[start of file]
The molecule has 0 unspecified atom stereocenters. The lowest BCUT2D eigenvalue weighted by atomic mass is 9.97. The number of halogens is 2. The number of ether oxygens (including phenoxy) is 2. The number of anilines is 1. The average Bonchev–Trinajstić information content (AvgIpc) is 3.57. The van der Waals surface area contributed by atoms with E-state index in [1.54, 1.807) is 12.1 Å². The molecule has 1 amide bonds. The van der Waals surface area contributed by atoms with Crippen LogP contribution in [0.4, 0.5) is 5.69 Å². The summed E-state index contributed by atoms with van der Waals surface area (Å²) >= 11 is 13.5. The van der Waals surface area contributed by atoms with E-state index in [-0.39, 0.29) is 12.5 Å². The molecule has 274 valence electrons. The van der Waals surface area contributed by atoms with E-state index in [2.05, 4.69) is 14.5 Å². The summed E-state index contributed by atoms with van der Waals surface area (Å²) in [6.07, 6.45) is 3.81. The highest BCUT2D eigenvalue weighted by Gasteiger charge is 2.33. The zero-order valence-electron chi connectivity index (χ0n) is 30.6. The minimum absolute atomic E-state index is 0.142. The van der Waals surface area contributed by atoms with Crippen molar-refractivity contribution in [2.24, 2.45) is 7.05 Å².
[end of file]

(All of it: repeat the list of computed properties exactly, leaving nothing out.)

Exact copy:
The molecule has 0 unspecified atom stereocenters. The lowest BCUT2D eigenvalue weighted by atomic mass is 9.97. The number of halogens is 2. The number of ether oxygens (including phenoxy) is 2. The number of anilines is 1. The average Bonchev–Trinajstić information content (AvgIpc) is 3.57. The van der Waals surface area contributed by atoms with E-state index in [1.54, 1.807) is 12.1 Å². The molecule has 1 amide bonds. The van der Waals surface area contributed by atoms with Crippen LogP contribution in [0.4, 0.5) is 5.69 Å². The summed E-state index contributed by atoms with van der Waals surface area (Å²) >= 11 is 13.5. The van der Waals surface area contributed by atoms with E-state index in [-0.39, 0.29) is 12.5 Å². The molecule has 274 valence electrons. The van der Waals surface area contributed by atoms with E-state index in [2.05, 4.69) is 14.5 Å². The summed E-state index contributed by atoms with van der Waals surface area (Å²) in [6.07, 6.45) is 3.81. The highest BCUT2D eigenvalue weighted by Gasteiger charge is 2.33. The zero-order valence-electron chi connectivity index (χ0n) is 30.6. The minimum absolute atomic E-state index is 0.142. The van der Waals surface area contributed by atoms with Crippen molar-refractivity contribution in [2.24, 2.45) is 7.05 Å².